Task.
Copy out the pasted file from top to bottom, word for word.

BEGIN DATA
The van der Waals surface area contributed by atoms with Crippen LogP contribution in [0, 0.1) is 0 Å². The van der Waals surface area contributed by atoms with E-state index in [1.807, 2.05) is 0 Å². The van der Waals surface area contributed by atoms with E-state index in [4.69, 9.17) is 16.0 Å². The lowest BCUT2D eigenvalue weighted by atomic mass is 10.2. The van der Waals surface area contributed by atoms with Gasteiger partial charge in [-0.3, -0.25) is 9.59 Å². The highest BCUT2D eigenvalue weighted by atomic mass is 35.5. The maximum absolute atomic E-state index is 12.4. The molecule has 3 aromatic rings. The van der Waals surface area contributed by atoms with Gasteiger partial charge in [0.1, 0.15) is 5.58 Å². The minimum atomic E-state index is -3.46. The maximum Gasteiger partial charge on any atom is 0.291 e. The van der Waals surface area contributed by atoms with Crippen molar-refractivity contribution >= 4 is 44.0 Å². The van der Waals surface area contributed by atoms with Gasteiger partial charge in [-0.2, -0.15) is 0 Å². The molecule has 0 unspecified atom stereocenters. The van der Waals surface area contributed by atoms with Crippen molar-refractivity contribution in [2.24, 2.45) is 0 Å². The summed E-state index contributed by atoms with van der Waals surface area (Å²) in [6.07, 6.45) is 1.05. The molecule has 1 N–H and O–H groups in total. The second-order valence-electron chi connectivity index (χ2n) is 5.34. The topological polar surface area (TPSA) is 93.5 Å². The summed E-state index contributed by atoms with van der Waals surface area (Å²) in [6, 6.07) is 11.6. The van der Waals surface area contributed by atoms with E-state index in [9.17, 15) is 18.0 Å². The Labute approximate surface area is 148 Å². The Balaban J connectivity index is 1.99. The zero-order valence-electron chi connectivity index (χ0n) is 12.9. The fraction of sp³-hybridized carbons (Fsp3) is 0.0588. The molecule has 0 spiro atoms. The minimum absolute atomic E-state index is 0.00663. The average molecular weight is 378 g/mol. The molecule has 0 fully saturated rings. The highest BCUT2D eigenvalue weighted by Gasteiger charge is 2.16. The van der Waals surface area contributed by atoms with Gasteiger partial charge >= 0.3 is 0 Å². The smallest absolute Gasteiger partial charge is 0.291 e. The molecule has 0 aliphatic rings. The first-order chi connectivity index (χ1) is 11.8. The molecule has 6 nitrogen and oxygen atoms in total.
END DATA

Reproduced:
The van der Waals surface area contributed by atoms with Crippen LogP contribution in [0, 0.1) is 0 Å². The van der Waals surface area contributed by atoms with E-state index in [1.807, 2.05) is 0 Å². The van der Waals surface area contributed by atoms with E-state index in [4.69, 9.17) is 16.0 Å². The lowest BCUT2D eigenvalue weighted by atomic mass is 10.2. The van der Waals surface area contributed by atoms with Gasteiger partial charge in [-0.3, -0.25) is 9.59 Å². The highest BCUT2D eigenvalue weighted by atomic mass is 35.5. The maximum absolute atomic E-state index is 12.4. The molecule has 3 aromatic rings. The van der Waals surface area contributed by atoms with Gasteiger partial charge in [0.1, 0.15) is 5.58 Å². The minimum atomic E-state index is -3.46. The maximum Gasteiger partial charge on any atom is 0.291 e. The van der Waals surface area contributed by atoms with Crippen molar-refractivity contribution >= 4 is 44.0 Å². The van der Waals surface area contributed by atoms with Gasteiger partial charge in [-0.2, -0.15) is 0 Å². The molecule has 0 unspecified atom stereocenters. The van der Waals surface area contributed by atoms with Crippen molar-refractivity contribution in [2.24, 2.45) is 0 Å². The summed E-state index contributed by atoms with van der Waals surface area (Å²) in [6.07, 6.45) is 1.05. The molecule has 1 N–H and O–H groups in total. The second-order valence-electron chi connectivity index (χ2n) is 5.34. The topological polar surface area (TPSA) is 93.5 Å². The summed E-state index contributed by atoms with van der Waals surface area (Å²) in [6, 6.07) is 11.6. The van der Waals surface area contributed by atoms with E-state index in [9.17, 15) is 18.0 Å². The Labute approximate surface area is 148 Å². The Balaban J connectivity index is 1.99. The zero-order valence-electron chi connectivity index (χ0n) is 12.9. The fraction of sp³-hybridized carbons (Fsp3) is 0.0588. The molecule has 0 spiro atoms. The minimum absolute atomic E-state index is 0.00663. The average molecular weight is 378 g/mol. The molecule has 0 fully saturated rings. The highest BCUT2D eigenvalue weighted by Gasteiger charge is 2.16. The van der Waals surface area contributed by atoms with Gasteiger partial charge >= 0.3 is 0 Å². The smallest absolute Gasteiger partial charge is 0.291 e. The molecule has 0 aliphatic rings. The first-order chi connectivity index (χ1) is 11.8. The molecule has 6 nitrogen and oxygen atoms in total.